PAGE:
“The district court … could not show that it took into account the special circumstances that enabled Munchel and Eisenhart to threaten the peaceful transfer of power on January 6,” wrote Judge Robert Wilkins a 21 page statement. “On January 6th, the complainants had a unique opportunity to obstruct democracy, as a vote on the electoral college took place on that day and rallies and protests were planned at the same time.”
“With Munchel and Eisenhart not destroying property or engaging in violence, the group’s presence was critical to their ability to impede voting and endanger the community. Without them, Munchel and Eisenhart – two people who did not engage in violence and were not involved in planning or coordinating the activities – would apparently hardly have been a threat, “added Wilkins.
The majority of the appeals court did not specifically order the release of Eisenhart and Munchel, who featured in widespread images of the Capitol takeover as he vaulted seats in the Senate Gallery with tactical gear and tie shackles.
Wilkins and Judith Rogers – the two Democratic nominees on the three-person jury – stopped ordering the release of Munchel and Eisenhart, but the appellate judges made it clear that they believed U.S. District Court judge Beryl Howell recognized the ongoing threat of the Couple had exaggerated.
The other judge of the D.C. Circuit in those cases, Trump-appointed Gregory Katsas, said he overturned Howell’s decision and instructed them to conditionally release the couple.
“While my colleagues are being held in custody for an overhaul, I would immediately undo it,” wrote Katsas in partial contradiction.
Katsas noted that both defendants had made provocative statements about their willingness to sacrifice for their cause, but he dismissed it as a fair conversation. “The actual behavior of the defendants contradicted their rhetorical bravery. During the chaos of the Capitol uprising, Munchel and Eisenhart had ample opportunity to fight, but none of them did, ”Katsas wrote.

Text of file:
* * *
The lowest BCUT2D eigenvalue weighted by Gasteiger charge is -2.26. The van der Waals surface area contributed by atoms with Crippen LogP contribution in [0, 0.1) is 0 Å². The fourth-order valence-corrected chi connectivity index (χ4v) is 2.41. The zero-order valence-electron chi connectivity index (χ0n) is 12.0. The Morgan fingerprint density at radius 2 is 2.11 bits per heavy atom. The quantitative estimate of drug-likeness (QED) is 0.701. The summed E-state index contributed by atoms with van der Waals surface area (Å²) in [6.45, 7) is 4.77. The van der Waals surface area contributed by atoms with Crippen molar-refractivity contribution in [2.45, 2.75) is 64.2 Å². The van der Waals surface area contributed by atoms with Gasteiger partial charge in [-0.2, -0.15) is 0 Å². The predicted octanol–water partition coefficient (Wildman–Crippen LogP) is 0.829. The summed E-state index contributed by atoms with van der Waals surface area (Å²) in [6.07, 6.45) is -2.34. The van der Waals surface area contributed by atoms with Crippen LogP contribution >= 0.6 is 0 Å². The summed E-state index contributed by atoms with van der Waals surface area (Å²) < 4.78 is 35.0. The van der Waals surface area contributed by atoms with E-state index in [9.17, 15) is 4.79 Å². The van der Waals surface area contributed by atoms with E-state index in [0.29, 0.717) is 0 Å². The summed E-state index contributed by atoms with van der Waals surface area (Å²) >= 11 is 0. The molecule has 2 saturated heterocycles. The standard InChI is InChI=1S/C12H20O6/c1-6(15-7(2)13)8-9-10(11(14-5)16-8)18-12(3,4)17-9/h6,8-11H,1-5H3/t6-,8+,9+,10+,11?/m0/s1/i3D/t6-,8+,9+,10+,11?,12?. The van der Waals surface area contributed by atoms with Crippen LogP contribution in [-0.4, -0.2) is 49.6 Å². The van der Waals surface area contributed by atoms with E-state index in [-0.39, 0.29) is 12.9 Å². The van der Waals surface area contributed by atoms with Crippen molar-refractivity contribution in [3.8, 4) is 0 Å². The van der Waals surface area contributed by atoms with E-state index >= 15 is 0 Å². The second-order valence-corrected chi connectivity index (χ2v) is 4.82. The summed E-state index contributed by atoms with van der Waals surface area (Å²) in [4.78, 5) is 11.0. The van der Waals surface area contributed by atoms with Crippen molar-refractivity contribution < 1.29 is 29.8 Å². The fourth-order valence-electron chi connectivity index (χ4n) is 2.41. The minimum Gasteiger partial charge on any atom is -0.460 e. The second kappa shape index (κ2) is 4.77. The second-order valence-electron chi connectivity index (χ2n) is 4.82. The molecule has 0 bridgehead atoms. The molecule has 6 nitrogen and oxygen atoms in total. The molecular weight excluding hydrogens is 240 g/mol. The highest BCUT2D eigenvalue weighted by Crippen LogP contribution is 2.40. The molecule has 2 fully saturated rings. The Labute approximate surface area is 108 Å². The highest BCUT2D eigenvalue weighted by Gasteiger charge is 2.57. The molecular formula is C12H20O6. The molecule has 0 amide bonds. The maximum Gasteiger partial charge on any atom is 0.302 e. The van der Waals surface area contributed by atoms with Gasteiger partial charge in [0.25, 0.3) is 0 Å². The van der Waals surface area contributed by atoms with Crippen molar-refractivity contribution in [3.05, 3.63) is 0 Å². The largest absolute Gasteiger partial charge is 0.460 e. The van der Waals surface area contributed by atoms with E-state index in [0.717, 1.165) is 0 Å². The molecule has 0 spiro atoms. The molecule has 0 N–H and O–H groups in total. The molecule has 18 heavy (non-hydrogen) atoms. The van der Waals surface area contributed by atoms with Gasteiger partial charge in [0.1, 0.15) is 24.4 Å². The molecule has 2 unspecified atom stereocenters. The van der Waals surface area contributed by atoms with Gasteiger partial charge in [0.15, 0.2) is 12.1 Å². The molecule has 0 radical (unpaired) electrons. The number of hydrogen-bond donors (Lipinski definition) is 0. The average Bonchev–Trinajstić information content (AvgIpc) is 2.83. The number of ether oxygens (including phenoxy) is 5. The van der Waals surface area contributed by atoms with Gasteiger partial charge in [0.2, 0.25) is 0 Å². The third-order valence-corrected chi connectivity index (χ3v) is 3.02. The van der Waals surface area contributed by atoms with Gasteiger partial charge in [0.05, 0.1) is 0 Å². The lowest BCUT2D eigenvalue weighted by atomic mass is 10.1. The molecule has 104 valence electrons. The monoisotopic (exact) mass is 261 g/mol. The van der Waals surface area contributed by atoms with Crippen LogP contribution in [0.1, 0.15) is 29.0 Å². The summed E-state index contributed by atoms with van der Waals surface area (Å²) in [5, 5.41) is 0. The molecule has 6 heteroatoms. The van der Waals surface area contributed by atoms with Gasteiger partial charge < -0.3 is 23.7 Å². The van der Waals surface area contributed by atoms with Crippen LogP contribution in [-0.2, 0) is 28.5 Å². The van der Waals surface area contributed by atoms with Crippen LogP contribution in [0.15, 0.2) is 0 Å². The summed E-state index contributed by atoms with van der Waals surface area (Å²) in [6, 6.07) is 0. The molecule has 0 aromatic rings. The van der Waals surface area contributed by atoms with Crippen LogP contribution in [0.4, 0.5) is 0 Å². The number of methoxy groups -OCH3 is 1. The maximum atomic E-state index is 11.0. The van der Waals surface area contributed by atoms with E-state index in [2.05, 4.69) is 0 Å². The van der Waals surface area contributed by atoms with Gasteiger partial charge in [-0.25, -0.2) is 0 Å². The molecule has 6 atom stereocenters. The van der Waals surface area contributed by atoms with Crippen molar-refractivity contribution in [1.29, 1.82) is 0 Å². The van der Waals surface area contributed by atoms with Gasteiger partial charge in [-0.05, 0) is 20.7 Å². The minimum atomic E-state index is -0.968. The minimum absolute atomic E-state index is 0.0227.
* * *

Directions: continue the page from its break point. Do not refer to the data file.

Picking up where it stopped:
Katsas also said he was in doubt that they were a serious threat. “The transition has come and gone, and that threat is long gone. Before the district court, the government warned of an impending protest, which was scheduled for March 4th. This protest never materialized, however, and the government did not provide any evidence that Munchel and Eisenhart were involved in the planning prior to their arrest, ”Katsas wrote.
All appeals court judges said the January 6 attack on the Capitol was severe and those who committed violence deserve to be treated as a threat. But they said Munchel and Eisenhart seemed to be in a different category, even though Munchel had a taser on his hip when he entered the Senate Chamber.
“In our view, those who actually attacked police officers and broke windows, doors and barricades, and those who supported, conspired, planned or coordinated such actions are in a different category of danger than those who fueled the violence or entered the Capitol after others clear the way, “wrote Wilkins.
Friday’s appeals court opinion also includes criticism of the delay in Munchel’s and Eisenhart’s case, noting that a judge in Tennessee left three weeks without a hearing after ordering the couple’s release from home custody Custody was entered as prosecutors and Howell requested another hearing.
POLITICO reported similar delays in other cases as of Jan. 6, with several defendants taking a month or more to reach Washington after making their first appearances in other parts of the country. Some of the delays were due to Covid-19 precautions, but in at least some cases the Marshals Service or other prison guards lost orders to move defendants to DC.
Wilkins described the delay with Munchel and Eisenhart as “worrying” and suggested that it contradicted a requirement of federal law to resolve detention problems “promptly”.